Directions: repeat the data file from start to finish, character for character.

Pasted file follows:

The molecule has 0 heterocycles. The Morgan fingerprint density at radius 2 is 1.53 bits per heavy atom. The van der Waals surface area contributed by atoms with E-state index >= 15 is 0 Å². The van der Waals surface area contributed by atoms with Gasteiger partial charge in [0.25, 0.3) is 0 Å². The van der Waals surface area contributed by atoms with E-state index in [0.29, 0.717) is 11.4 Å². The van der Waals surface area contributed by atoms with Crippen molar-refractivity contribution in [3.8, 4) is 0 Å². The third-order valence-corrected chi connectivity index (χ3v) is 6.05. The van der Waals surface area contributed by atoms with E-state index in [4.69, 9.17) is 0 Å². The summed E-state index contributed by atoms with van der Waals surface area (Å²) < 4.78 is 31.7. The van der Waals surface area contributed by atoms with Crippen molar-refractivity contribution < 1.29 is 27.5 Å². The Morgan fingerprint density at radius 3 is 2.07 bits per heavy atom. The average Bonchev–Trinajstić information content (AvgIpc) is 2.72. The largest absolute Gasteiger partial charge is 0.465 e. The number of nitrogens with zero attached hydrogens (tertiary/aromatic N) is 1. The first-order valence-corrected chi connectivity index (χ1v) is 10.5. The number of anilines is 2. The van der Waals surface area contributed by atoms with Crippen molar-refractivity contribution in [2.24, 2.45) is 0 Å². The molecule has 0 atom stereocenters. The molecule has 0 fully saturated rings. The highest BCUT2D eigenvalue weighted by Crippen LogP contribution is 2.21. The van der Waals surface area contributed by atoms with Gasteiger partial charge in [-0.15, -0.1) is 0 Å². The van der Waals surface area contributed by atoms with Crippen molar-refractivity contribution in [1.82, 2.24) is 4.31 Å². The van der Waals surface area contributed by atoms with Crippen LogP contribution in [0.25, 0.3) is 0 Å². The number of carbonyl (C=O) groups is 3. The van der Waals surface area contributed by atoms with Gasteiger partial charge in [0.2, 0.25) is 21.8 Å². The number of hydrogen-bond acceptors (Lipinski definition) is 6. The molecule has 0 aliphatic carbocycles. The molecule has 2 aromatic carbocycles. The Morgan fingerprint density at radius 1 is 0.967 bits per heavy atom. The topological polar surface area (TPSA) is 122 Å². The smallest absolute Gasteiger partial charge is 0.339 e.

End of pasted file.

The molecule has 0 heterocycles. The Morgan fingerprint density at radius 2 is 1.53 bits per heavy atom. The van der Waals surface area contributed by atoms with E-state index >= 15 is 0 Å². The van der Waals surface area contributed by atoms with Gasteiger partial charge in [0.25, 0.3) is 0 Å². The van der Waals surface area contributed by atoms with E-state index in [0.29, 0.717) is 11.4 Å². The van der Waals surface area contributed by atoms with Crippen molar-refractivity contribution in [3.8, 4) is 0 Å². The third-order valence-corrected chi connectivity index (χ3v) is 6.05. The van der Waals surface area contributed by atoms with E-state index in [4.69, 9.17) is 0 Å². The summed E-state index contributed by atoms with van der Waals surface area (Å²) < 4.78 is 31.7. The van der Waals surface area contributed by atoms with Crippen molar-refractivity contribution < 1.29 is 27.5 Å². The Morgan fingerprint density at radius 3 is 2.07 bits per heavy atom. The average Bonchev–Trinajstić information content (AvgIpc) is 2.72. The largest absolute Gasteiger partial charge is 0.465 e. The number of nitrogens with zero attached hydrogens (tertiary/aromatic N) is 1. The first-order valence-corrected chi connectivity index (χ1v) is 10.5. The number of anilines is 2. The van der Waals surface area contributed by atoms with Crippen molar-refractivity contribution in [2.24, 2.45) is 0 Å². The molecule has 0 atom stereocenters. The molecule has 0 fully saturated rings. The highest BCUT2D eigenvalue weighted by Crippen LogP contribution is 2.21. The van der Waals surface area contributed by atoms with Gasteiger partial charge in [-0.15, -0.1) is 0 Å². The van der Waals surface area contributed by atoms with Crippen molar-refractivity contribution in [1.82, 2.24) is 4.31 Å². The van der Waals surface area contributed by atoms with Crippen LogP contribution in [0.25, 0.3) is 0 Å². The number of carbonyl (C=O) groups is 3. The van der Waals surface area contributed by atoms with Gasteiger partial charge in [0.2, 0.25) is 21.8 Å². The number of hydrogen-bond acceptors (Lipinski definition) is 6. The molecule has 0 aliphatic carbocycles. The molecule has 2 aromatic carbocycles. The Morgan fingerprint density at radius 1 is 0.967 bits per heavy atom. The topological polar surface area (TPSA) is 122 Å². The smallest absolute Gasteiger partial charge is 0.339 e.